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Yes, if that’s the advice of your doctor or eye specialist. And yes, until you have your eyes tested to see if that is the advice or not.
In ALL cases where you have or perceive a problem with your eyes, you MUST see an eye specialist/optician to have your eyes tested.
Nothing in this article or any of the suggestions is a replacement for expert vision care from a professional.

Using roXiva or any photic driven brainwave entrainment device a few times a week or even every day is very unlikely to have any effect on your eyes in a negative way by itself. And of course with the roXiva RX1 you can use sessions with sound only until you get your eyes checked.
And if you do experience strained or sensitive eyes you have the option to turn down the power and/or move it further away from the face.
Remember we recommend a distance of 50-100cm (0.5 to 1 metre) away from your face.
Eye strain, sensitivity or gradual changing of vision over time is usually always due to a combination of factors most of which with education and care can be made better.
I’m not talking about glaucoma or cataracts which may require further action than anything suggested here, and those conditions can be confirmed or ruled out by your doctor and/or eye specialist.

So once you have seen your eye specialist, there are likely to be a number of recommendations made by them including some or all of the following ideas.

What most commonly causes eye strain?

Stress or tiredness.

Lack of proper hydration.

Pollution, dust or smoke.

Dry eyes (EG: In an air conditioned room).

Incorrect prescription for glasses or contact lenses.

Lack of micronutrients in the diet.

Excessive time outside without good sunglasses (even if cloudy).

Multiple hours looking at a computer, tablet, phone or TV.

Multiple hours driving, reading or focusing on one task.

Too much light or not enough light in your room.

What can I do to help my eyes feel more relaxed?

Start by relaxing.
Obvious right!?
The solution to most of the above potential problems is obvious. Drink more water​, improve air quality, get adequate sleep, use eye drops if you have to, check you have the right prescription for corrective lenses, eat healthily etc.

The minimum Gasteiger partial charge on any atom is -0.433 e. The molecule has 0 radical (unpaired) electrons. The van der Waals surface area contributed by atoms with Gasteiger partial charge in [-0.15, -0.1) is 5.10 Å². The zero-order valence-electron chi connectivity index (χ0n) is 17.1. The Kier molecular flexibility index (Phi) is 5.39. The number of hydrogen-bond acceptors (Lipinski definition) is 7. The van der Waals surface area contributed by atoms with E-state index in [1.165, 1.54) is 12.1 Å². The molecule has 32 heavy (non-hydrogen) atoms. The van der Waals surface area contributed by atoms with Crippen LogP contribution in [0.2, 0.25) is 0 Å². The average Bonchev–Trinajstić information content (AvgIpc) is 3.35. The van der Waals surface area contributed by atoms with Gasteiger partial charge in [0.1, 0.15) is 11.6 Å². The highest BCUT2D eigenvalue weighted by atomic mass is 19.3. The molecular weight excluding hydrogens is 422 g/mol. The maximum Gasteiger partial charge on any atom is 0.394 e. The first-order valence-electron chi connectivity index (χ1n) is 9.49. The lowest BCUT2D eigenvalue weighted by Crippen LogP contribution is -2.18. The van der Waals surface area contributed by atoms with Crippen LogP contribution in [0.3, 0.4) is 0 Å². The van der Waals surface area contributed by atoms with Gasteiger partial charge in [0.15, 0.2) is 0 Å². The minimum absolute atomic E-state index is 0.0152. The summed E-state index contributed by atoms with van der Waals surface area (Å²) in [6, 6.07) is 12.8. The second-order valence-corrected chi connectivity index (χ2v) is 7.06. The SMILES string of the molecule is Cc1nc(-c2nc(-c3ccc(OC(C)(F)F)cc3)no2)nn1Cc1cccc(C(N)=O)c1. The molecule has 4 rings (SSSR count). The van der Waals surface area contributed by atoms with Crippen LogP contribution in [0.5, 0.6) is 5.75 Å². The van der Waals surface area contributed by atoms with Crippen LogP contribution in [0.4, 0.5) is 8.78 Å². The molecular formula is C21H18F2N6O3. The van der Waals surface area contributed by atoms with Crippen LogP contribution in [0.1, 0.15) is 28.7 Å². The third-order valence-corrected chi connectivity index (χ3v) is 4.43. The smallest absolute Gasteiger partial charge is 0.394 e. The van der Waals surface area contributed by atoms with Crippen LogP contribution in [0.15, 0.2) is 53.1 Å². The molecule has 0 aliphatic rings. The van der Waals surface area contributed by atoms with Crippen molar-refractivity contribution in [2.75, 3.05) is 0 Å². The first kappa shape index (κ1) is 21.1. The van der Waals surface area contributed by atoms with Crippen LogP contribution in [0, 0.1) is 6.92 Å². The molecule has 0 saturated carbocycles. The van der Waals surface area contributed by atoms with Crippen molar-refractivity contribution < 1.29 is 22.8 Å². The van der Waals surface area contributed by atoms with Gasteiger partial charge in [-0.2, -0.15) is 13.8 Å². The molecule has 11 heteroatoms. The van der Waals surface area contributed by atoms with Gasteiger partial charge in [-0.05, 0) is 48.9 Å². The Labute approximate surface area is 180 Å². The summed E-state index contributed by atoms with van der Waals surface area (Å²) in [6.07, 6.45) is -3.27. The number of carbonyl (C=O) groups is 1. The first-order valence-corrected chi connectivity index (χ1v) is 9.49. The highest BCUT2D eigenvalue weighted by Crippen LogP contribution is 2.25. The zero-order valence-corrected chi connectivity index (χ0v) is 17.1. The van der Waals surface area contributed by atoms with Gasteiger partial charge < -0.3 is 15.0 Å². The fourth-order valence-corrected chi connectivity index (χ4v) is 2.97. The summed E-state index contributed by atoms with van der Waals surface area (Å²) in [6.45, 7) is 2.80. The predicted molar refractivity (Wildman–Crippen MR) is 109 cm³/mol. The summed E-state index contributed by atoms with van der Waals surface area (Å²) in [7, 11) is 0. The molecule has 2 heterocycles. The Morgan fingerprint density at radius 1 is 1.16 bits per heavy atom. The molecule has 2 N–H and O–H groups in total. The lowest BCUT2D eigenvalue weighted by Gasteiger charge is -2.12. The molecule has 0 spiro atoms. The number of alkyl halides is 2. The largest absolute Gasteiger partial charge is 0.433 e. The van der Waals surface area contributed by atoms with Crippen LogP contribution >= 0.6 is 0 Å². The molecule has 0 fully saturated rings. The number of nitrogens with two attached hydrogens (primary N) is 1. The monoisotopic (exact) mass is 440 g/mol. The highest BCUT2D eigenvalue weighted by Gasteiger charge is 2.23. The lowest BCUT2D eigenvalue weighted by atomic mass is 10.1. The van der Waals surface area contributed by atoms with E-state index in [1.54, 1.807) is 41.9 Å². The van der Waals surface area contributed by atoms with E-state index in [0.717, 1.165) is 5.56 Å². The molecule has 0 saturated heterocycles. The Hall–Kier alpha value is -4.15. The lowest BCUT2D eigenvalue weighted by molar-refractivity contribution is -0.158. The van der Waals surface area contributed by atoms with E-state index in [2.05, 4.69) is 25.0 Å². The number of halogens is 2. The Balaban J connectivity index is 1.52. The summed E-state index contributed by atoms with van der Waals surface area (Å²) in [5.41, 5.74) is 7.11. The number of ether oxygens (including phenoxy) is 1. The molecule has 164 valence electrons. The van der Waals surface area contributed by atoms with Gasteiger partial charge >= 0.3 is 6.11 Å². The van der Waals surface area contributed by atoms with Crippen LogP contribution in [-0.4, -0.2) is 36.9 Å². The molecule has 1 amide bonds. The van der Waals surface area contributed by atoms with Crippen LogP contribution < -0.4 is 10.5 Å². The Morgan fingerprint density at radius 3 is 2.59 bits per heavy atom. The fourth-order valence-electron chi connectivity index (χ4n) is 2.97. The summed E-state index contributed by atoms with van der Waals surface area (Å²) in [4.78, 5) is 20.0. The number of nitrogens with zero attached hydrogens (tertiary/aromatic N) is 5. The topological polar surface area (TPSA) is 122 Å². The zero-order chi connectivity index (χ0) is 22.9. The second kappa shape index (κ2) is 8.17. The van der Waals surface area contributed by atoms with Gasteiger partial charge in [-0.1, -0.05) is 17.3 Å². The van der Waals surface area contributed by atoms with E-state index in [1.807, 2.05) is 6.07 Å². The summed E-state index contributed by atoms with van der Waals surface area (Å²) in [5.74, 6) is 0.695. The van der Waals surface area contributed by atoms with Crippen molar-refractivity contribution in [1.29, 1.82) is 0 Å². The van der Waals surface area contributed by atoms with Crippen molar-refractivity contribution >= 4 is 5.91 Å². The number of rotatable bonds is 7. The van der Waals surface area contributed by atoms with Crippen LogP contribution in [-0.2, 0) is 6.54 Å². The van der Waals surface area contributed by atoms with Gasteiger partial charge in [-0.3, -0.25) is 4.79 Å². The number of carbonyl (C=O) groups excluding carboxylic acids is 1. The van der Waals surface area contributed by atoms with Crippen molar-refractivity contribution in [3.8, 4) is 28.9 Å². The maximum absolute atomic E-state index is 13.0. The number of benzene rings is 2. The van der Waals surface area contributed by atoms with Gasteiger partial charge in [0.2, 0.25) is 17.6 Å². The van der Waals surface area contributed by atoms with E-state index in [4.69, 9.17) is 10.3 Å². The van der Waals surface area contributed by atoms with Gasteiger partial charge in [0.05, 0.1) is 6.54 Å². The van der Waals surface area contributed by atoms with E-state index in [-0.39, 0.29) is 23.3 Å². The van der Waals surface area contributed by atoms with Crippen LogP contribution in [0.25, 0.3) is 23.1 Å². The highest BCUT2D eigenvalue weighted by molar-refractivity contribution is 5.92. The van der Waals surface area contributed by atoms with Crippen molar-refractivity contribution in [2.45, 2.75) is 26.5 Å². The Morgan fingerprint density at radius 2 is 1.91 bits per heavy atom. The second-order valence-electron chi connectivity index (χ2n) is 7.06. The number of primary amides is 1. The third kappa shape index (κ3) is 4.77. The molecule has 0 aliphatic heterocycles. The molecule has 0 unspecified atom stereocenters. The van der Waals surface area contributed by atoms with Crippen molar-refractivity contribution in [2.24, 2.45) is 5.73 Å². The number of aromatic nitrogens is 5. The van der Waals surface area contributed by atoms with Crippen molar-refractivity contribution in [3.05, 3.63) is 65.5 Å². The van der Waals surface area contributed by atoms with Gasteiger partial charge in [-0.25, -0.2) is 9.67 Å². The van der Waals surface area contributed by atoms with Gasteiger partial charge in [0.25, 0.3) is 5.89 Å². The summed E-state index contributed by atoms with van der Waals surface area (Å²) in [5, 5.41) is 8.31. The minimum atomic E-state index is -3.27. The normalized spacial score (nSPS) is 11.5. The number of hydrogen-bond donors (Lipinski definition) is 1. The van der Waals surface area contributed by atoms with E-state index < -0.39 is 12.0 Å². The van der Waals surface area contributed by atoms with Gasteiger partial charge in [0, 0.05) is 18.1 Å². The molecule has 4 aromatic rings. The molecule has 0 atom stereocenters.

And a big one that people often forget.., wear good quality sunglasses outside even when it is cloudy and not full sun. Damaging rays of UV and high amounts of blue light are not effected in a significant way by cloud cover. Full sun is of course more intense and harsher but don’t leave your sunglasses at home just because it’s not a sunny day.
Your doctor or eye specialist will have ways to help you improve all of these possible causes of eye strain.
I won’t say anything more about these or diet, but the main causes of eye strain in today’s ever increasing reliance on technology.., is the technology itself.

Digital eye strain.

Spending hours in front of a computer screen (or any screen) can be very tiring and straining on your eyes. In fact looking at ANY one point of focus for a long time will likely create tension in your eyes, neck and shoulders.
Eyes are designed to vary their focus on different objects at different distances. In the same way as not moving a leg or arm for a long time will result in soreness.., so to not moving your focus for a long time will result in eye soreness and strain too.
Typically screens have a flicker or refresh rate that over time can be tiring and a high enough amount of blue light to cause strain also.
Blue light should not be labelled as bad due to this though, and I cover some of this in another article called ‘Is blue light bad for me’.